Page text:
'We intend to do more ...'
The plan defined a new OA vision: "To be recognized as Scouting's National Honor Society and an integral part of every council. Our service, activities, adventures, and training for youth and adults are models of quality leadership development and programming that enrich, support, and help extend Scouting to America's youth."
To achieve this vision, the plan calls for the OA "to dramatically increase the level of service we provide to councils and to the national organization. We intend to do more, much more, to help the Boy Scouts of America fulfill its mission to serve our nation's youth."
Areas for action
Below are some specific actions outlined in the new strategic plan that OA lodges will take to achieve their new goals:
Leadership development. Increase the number of OA National Leadership Seminars, making that traditional training available to more Arrowmen.
Membership extension. Resources will be provided to help lodges mount public relations campaigns conveying the positive attributes of Scouting. Lodges will provide greater support of Webelos-to-Scout transition activities.
Adventurous programming. An expanded support of camping will include financial grants to local council outdoor programs, more special programs for Arrowmen at national high adventure bases, and increased support for district and council outdoor programs for Cub Scouting.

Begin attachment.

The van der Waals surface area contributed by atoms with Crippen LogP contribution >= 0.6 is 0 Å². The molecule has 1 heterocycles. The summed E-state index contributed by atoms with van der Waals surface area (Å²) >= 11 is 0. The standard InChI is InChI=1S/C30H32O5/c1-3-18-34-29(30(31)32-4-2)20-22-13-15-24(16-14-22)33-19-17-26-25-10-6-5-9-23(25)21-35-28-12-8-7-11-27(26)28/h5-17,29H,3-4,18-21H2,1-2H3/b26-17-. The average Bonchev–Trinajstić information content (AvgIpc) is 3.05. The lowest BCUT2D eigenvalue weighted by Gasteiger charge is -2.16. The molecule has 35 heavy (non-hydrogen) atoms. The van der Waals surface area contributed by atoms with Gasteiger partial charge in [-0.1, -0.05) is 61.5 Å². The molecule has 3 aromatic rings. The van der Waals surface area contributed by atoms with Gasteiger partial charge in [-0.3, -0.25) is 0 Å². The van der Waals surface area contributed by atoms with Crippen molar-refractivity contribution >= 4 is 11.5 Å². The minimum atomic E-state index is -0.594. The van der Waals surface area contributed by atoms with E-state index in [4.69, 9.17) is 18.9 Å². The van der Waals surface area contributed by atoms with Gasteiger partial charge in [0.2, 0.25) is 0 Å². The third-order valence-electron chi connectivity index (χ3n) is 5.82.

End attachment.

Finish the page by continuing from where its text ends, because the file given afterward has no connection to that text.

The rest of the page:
Broader service to Scouting and the community. Examples include an effort to "mentor Scout troops, helping them to develop better-quality and more creative programs" and "develop and give leadership to significant national, council, and local community service projects."
Some first steps
One of the first steps in the new OA strategy was the creation of the troop and team junior leader position of Order of the Arrow troop or team representative. The Arrowman in this position serves as a communication link between the unit and the local OA lodge or chapter; he also promotes camping and high adventure activities in the unit and encourages Arrowmen to participate in unit leadership.
Also new is the Order of the Arrow Scoutreach Mentoring Program, a joint effort by the OA and the BSA national Scoutreach Division to help urban and rural Scout troops improve their camping and advancement programs.
Arrowmen qualify for the OA Scoutreach Mentor Award by working with unit leaders of urban and rural troops to improve camping and advancement programs, while also serving as a guide and role model for their Scouts, helping them achieve First Class rank and earn the Camping merit badge.
March-April 2001 Table of Contents
Copyright © 2001 by the Boy Scouts of America. All rights thereunder reserved; anything appearing in Scouting magazine or on its Web site may not be reprinted either wholly or in part without written permission. Because of freedom given authors, opinions may not reflect official concurrence.